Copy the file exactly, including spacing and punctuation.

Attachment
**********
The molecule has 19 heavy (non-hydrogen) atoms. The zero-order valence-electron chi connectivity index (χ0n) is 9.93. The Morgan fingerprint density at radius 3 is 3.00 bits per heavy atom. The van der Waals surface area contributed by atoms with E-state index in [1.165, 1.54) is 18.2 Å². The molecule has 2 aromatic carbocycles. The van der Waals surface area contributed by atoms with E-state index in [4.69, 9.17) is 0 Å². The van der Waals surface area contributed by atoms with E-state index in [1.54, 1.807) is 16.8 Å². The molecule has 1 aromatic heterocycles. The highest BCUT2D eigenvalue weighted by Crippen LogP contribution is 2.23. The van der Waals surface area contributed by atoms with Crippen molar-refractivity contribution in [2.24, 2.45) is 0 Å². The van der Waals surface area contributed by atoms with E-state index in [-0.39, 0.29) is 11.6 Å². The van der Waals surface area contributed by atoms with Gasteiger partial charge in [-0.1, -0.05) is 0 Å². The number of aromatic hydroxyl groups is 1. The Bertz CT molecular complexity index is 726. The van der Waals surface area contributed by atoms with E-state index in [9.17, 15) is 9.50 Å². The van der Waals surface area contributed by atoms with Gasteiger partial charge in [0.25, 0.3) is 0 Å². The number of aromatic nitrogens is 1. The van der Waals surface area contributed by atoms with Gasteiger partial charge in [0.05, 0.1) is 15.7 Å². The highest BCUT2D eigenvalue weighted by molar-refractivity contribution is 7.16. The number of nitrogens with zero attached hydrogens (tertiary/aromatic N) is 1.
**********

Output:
The molecule has 19 heavy (non-hydrogen) atoms. The zero-order valence-electron chi connectivity index (χ0n) is 9.93. The Morgan fingerprint density at radius 3 is 3.00 bits per heavy atom. The van der Waals surface area contributed by atoms with E-state index in [1.165, 1.54) is 18.2 Å². The molecule has 2 aromatic carbocycles. The van der Waals surface area contributed by atoms with E-state index in [4.69, 9.17) is 0 Å². The van der Waals surface area contributed by atoms with E-state index in [1.54, 1.807) is 16.8 Å². The molecule has 1 aromatic heterocycles. The highest BCUT2D eigenvalue weighted by Crippen LogP contribution is 2.23. The van der Waals surface area contributed by atoms with Crippen molar-refractivity contribution in [2.24, 2.45) is 0 Å². The van der Waals surface area contributed by atoms with E-state index in [-0.39, 0.29) is 11.6 Å². The van der Waals surface area contributed by atoms with Gasteiger partial charge in [-0.1, -0.05) is 0 Å². The number of aromatic hydroxyl groups is 1. The Bertz CT molecular complexity index is 726. The van der Waals surface area contributed by atoms with E-state index in [9.17, 15) is 9.50 Å². The van der Waals surface area contributed by atoms with Gasteiger partial charge in [0.25, 0.3) is 0 Å². The number of aromatic nitrogens is 1. The van der Waals surface area contributed by atoms with Gasteiger partial charge in [0.05, 0.1) is 15.7 Å². The highest BCUT2D eigenvalue weighted by molar-refractivity contribution is 7.16. The number of nitrogens with zero attached hydrogens (tertiary/aromatic N) is 1.